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Cohort study explores association between SSRI use and violent crime

September 15, 2015

Selective serotonin reuptake inhibitor (SSRI) use is modestly associated with violent crime, according to a study published this week in PLOS Medicine. The cohort study, by Seena Fazel from the University of Oxford, and colleagues, showed in subgroup analysis that this association was evident in participants aged 15-24, but not significant for individuals aged 25 and older.

SSRIs are widely prescribed, but inconclusive evidence links SSRI use with violent behavior. In this study, Fazel and colleagues compared the rate of violent crime while individuals were prescribed SSRIs with the rate of violent crime in the same individuals while not receiving medication, using matched data from the Swedish Prescribed Drug Register and the Swedish national crime register. During the 4-year study period, about 850,000 individuals (10.8% of the Swedish population) were prescribed SSRIs, and 1% of these individuals were convicted of a violent crime. The result was an overall association between SSRI use and violent convictions (Hazard Ratio [HR] =1.19, 95% CI: 1.08-1.32, p<0.001, absolute risk=1.0%). In age-stratified analysis, associations between SSRI use and convictions for violent crimes were significant for individuals aged 15 to 24 years (HR = 1.43, 95% CI 1.19-1.73, p < 0.001, absolute risk = 3.0%) but not for older individuals (e.g., age 25-34 (HR = 1.20, 95% CI 0.95-1.52, p = 0.125, absolute risk = 1.6%)). Increased risks were also found in individuals aged 15-24 years for violent arrests, non-violent convictions and arrests, non-fatal accidental injuries and emergency contacts for alcohol problems.

These findings do not prove causation, as possible confounding by one or more unidentified factors linked to both SSRI use and violent crime may explain the results. Notably, the within-person approach used does not account for time-varying risk factors such as symptom severity. However, if these results are confirmed, warnings about the increased risk of violent behavior among young people taking SSRIs might be needed. However, clinicians must weigh the SSRI-associated increase in violent crime against SSRI-associated reduction of disability, hospitalization, and suicide. The authors state, "From a public health perspective, this worsening of overall morbidity and mortality might argue against restrictions on the primary care prescribing of SSRIs as long as potential risks are disclosed."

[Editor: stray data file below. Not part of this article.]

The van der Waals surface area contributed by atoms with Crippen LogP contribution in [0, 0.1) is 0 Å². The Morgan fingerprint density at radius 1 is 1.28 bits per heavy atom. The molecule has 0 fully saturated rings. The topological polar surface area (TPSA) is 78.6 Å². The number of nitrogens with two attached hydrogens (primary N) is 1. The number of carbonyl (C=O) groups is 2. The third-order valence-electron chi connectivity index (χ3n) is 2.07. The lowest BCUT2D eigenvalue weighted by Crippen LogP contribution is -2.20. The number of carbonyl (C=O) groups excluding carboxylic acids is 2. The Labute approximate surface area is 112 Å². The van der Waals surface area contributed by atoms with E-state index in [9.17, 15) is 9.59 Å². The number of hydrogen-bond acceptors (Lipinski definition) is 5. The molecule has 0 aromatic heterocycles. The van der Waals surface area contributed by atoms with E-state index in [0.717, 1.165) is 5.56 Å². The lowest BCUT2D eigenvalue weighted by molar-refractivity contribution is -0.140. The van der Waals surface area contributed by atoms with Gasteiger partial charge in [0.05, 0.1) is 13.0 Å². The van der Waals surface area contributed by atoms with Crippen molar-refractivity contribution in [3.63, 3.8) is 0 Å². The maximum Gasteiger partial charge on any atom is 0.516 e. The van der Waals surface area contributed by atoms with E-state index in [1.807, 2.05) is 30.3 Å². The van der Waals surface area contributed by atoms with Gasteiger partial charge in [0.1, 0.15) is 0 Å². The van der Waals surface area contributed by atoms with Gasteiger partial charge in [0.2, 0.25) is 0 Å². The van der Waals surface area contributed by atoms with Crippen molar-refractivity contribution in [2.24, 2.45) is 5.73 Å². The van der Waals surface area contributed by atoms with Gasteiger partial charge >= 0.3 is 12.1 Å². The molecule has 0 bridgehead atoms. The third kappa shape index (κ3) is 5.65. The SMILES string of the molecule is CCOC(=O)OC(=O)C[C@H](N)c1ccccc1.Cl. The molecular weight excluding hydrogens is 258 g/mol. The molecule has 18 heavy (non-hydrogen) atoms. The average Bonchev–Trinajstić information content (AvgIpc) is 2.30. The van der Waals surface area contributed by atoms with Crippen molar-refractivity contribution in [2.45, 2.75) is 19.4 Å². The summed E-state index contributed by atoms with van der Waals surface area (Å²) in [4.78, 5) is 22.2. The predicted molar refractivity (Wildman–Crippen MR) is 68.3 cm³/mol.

-end-
Funding: SF is supported by the Wellcome Trust [095806]. YM and CHG are supported by Karolinska Institutet. JZ and PL are supported by grants from the Swedish Research Council. The funders had no role in study design, data collection and analysis, decision to publish, or preparation of the manuscript

Competing Interests: I have read the journal's policy and the authors of this manuscript have the following competing interests: SF has received travelling expenses from Janssen to attend a Janssen-organized conference on the effectiveness of antipsychotics where he presented a Wellcome-funded study on antipsychotics that had been published in the Lancet (Janssen do not currently produce an antidepressant). The speaker's fee was donated to charity. None of the other authors report competing interests.

Citation: Molero Y, Lichtenstein P, Zetterqvist J, Gumpert CH, Fazel S (2015) Selective Serotonin Reuptake Inhibitors and Violent Crime: A Cohort Study. PLoS Med 12(9): e1001875. doi:10.1371/journal.pmed.1001875

Author Affiliations:

Center for Psychiatry Research, Department of Clinical Neuroscience, Karolinska Institutet, Stockholm, Sweden
Department of Medical Epidemiology and Biostatistics, Karolinska Institutet, Stockholm, Sweden
Department of Psychiatry, Warneford Hospital, University of Oxford, Oxford, United Kingdom

IN YOUR COVERAGE PLEASE USE THIS URL TO PROVIDE ACCESS TO THE FREELY AVAILABLE PAPER:

http://journals.plos.org/plosmedicine/article?id=10.1371/journal.pmed.1001875

Contact:

Professor Seena Fazel, Department of Psychiatry, University of Oxford, Oxford, UK. T) +44(0)1865 2239041 or +44(0)7968 286608 (mobile) E)

PLOS

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